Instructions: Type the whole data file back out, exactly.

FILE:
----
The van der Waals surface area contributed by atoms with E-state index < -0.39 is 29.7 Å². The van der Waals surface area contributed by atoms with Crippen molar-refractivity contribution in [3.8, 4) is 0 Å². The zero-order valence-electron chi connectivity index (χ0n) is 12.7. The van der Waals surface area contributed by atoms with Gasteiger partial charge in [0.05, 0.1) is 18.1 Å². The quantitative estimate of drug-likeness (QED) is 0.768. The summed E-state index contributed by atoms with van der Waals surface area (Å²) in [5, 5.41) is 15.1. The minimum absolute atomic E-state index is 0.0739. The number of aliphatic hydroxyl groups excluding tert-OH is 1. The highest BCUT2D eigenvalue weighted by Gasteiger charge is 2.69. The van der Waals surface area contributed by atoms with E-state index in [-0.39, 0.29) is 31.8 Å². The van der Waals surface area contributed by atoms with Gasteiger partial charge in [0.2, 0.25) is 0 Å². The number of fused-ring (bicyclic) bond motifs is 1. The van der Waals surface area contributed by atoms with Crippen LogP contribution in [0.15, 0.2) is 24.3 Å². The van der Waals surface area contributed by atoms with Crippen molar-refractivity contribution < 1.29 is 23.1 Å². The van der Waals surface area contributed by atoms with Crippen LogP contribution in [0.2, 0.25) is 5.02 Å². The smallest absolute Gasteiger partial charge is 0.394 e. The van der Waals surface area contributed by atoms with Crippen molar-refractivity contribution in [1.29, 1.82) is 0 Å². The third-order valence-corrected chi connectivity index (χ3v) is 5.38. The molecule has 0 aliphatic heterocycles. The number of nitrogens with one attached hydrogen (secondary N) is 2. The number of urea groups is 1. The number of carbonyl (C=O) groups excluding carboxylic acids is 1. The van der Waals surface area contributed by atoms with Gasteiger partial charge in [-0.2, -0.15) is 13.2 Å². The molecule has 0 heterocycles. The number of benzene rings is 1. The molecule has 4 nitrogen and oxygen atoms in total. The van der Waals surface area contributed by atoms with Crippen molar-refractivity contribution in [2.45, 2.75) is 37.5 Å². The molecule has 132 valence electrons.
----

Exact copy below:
The van der Waals surface area contributed by atoms with E-state index < -0.39 is 29.7 Å². The van der Waals surface area contributed by atoms with Crippen molar-refractivity contribution in [3.8, 4) is 0 Å². The zero-order valence-electron chi connectivity index (χ0n) is 12.7. The van der Waals surface area contributed by atoms with Gasteiger partial charge in [0.05, 0.1) is 18.1 Å². The quantitative estimate of drug-likeness (QED) is 0.768. The summed E-state index contributed by atoms with van der Waals surface area (Å²) in [5, 5.41) is 15.1. The minimum absolute atomic E-state index is 0.0739. The number of aliphatic hydroxyl groups excluding tert-OH is 1. The highest BCUT2D eigenvalue weighted by Gasteiger charge is 2.69. The van der Waals surface area contributed by atoms with E-state index in [-0.39, 0.29) is 31.8 Å². The van der Waals surface area contributed by atoms with Gasteiger partial charge in [0.2, 0.25) is 0 Å². The number of fused-ring (bicyclic) bond motifs is 1. The van der Waals surface area contributed by atoms with Crippen LogP contribution in [0.15, 0.2) is 24.3 Å². The van der Waals surface area contributed by atoms with Crippen molar-refractivity contribution < 1.29 is 23.1 Å². The van der Waals surface area contributed by atoms with Crippen LogP contribution in [0.2, 0.25) is 5.02 Å². The smallest absolute Gasteiger partial charge is 0.394 e. The van der Waals surface area contributed by atoms with Crippen molar-refractivity contribution in [1.29, 1.82) is 0 Å². The third-order valence-corrected chi connectivity index (χ3v) is 5.38. The molecule has 0 aliphatic heterocycles. The number of nitrogens with one attached hydrogen (secondary N) is 2. The number of urea groups is 1. The number of carbonyl (C=O) groups excluding carboxylic acids is 1. The van der Waals surface area contributed by atoms with Gasteiger partial charge in [-0.2, -0.15) is 13.2 Å². The molecule has 0 heterocycles. The number of benzene rings is 1. The molecule has 4 nitrogen and oxygen atoms in total. The van der Waals surface area contributed by atoms with Crippen molar-refractivity contribution in [2.45, 2.75) is 37.5 Å². The molecule has 132 valence electrons.